It Did Not Work

 

I was bored yesterday so i thought i would try building an amp from these transistors I have sitting in the box. Ummm yeah I smoked it pretty hard before I even got any significant power out. I think the main thing is that I could not drive it hard enough to get it into the linear region and I might have had a bit to much bias happening. I will try again, but from what I was reading online, these transistors have a habit of wanting to detonate.

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Yet Another 5w Amp

I have had the parts and boards for this sitting here for quite some time. After posting all the schematics and board files for everything i had working, i took a few weeks off to chill and regroup. Actually I have been racing F3 in Iracing and having a really good time. So anyway, today i got keen and thought i would assemble this board to see how i went. Other than leaving the DC blocking caps off and having to bodge them in, the board actually worked well. It has been sitting on the bench running for the last 30 mins and its barely gotten warm. Talk about some efficiency in these modern transistors. Signal source is an SI5351a and so square wave in and square wave out. This thing will chooch 5w all day without a problem. I was not sure it would work well, the fets are speced for UHF and I am using them at HF. I have the big brother to this fet and it will do 20w, so when i get brave I will have to see if i can make more power.

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I Now WSPR On 3 Bands

This has been a fun little journey. What started out as look at me i can WSPR on one band, is not looking like, look at me I can WSPR on 5 bands. So what we have here is the 3 band WSPR TX that does 20, 15 and 10m and with an extra PA board and a little bit of code i can add 80 and 40m into the mix also, all this from just 2 antenna.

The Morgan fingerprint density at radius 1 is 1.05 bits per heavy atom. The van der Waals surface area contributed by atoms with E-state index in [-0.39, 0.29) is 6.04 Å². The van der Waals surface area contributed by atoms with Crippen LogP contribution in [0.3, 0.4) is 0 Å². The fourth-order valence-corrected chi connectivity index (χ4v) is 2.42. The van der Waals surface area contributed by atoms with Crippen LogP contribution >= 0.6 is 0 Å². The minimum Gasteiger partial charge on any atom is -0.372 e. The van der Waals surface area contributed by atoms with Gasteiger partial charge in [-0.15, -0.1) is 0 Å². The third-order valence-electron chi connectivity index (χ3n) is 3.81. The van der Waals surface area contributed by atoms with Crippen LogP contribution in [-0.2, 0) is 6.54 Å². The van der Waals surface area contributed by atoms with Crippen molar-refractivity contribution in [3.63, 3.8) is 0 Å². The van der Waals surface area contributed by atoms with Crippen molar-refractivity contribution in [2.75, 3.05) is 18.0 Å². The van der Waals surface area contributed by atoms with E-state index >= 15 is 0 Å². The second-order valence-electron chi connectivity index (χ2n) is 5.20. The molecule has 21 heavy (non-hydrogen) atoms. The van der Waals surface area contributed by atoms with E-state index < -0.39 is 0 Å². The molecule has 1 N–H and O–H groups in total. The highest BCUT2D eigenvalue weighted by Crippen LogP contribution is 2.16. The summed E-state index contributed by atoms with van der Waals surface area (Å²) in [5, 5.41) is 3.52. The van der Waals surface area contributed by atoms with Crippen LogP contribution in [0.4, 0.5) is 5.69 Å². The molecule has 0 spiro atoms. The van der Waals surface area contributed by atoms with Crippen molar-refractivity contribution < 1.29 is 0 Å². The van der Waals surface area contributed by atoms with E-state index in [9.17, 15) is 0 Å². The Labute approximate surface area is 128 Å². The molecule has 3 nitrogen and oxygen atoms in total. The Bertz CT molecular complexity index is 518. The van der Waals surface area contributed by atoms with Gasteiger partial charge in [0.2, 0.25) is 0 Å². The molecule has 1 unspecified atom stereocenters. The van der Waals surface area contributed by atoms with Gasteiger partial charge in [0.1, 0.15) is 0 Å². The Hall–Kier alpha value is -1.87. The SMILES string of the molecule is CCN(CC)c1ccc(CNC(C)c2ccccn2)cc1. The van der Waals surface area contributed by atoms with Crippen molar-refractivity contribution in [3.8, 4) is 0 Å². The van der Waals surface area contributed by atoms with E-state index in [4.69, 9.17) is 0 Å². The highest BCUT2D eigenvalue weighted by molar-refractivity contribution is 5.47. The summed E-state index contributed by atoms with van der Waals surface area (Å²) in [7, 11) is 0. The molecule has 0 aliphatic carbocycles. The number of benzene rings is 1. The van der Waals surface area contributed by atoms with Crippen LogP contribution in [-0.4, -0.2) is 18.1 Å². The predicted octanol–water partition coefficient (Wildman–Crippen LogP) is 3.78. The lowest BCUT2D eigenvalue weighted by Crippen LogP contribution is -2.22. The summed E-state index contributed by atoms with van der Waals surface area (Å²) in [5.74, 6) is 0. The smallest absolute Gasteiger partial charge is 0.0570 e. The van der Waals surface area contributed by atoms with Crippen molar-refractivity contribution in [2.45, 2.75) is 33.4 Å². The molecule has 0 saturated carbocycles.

Here is the schematic for the PA board, less the power supplies. It requires 7V for the fets and 3.3V for the bias. The 10K pots and 3.3v bias supply allow for really fine changes in bias voltage. If memory serves me correct, 600mV was enough to run the fets at about 400mA draw each. The fets themselves are for VHF to GHZ range, so running them at HF is not ideal but its all about what you can find. These are 50 cent parts and what is used in many dual band HT’s as their 5w PA. The fact that I am getting 5w out at HF is rather nice.

Here is the PA board sitting in the box I made for the never ending story transceiver LOL. Note the 5A buck converter being used for the 7V power supply.

Here is a more broad view of how things are looking. 2w out using the old LPF board that was more loss than pass. Built new filters and things are now much better.

Fresh built LPF board without the losses of the old board means I am not wasting 1/2 the power in the filters. I was always going to be happy with a couple of watts, but the fact its making 5w, is nice. Note the heatsink stuck to the back of the PA board. A tone of vias are uses to wick the heat away from the fets and into the heatsink. Its been running for 24 hours straight and temps have remained steady around 50deg C.

Close enough to call that 5w. Its a little less on 20m, more like 4. But that is ok.

And finally, no spots on 15 or 10m, that is to be expected, but we have a number of spots on 20m. So i am calling this a success. Learned a bunch thought this project and the outcome was better than I expected.

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Tri-band WSPR Transmitter

3 posts in 1 day. HAHAHA. Got this little amp working. Its making less power than I expected, or would have hoped for, but 3 watts is handy, was expecting closer to 5. Anyway, when dialed in, it will only be running 1w on 20, 15 and 10m and will run 24/7 while the antenna is not needed for anything else. 🙂

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The Fine Art Of Making Power

Make no mistakes, I think real amp designers are witch doctors and that amp design is more voodoo than art. But this has never stopped me from having a go and seeing what I can come up with and what I can learn.